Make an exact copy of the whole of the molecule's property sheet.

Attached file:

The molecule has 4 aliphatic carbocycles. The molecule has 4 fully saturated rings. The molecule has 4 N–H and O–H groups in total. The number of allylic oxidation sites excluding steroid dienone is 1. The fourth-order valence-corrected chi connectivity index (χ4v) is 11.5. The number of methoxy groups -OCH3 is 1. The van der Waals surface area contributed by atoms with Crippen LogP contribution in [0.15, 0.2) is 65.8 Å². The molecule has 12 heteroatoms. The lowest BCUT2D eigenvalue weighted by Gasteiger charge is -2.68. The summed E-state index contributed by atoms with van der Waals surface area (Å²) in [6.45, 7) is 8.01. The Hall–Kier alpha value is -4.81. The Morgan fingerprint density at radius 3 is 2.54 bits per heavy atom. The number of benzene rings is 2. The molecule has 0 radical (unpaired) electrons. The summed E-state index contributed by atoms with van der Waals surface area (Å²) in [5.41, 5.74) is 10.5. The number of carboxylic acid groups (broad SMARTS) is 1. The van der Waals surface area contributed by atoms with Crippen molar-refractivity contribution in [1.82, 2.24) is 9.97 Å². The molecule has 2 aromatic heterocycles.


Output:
The molecule has 4 aliphatic carbocycles. The molecule has 4 fully saturated rings. The molecule has 4 N–H and O–H groups in total. The number of allylic oxidation sites excluding steroid dienone is 1. The fourth-order valence-corrected chi connectivity index (χ4v) is 11.5. The number of methoxy groups -OCH3 is 1. The van der Waals surface area contributed by atoms with Crippen LogP contribution in [0.15, 0.2) is 65.8 Å². The molecule has 12 heteroatoms. The lowest BCUT2D eigenvalue weighted by Gasteiger charge is -2.68. The summed E-state index contributed by atoms with van der Waals surface area (Å²) in [6.45, 7) is 8.01. The Hall–Kier alpha value is -4.81. The Morgan fingerprint density at radius 3 is 2.54 bits per heavy atom. The number of benzene rings is 2. The molecule has 0 radical (unpaired) electrons. The summed E-state index contributed by atoms with van der Waals surface area (Å²) in [5.41, 5.74) is 10.5. The number of carboxylic acid groups (broad SMARTS) is 1. The van der Waals surface area contributed by atoms with Crippen molar-refractivity contribution in [1.82, 2.24) is 9.97 Å². The molecule has 2 aromatic heterocycles.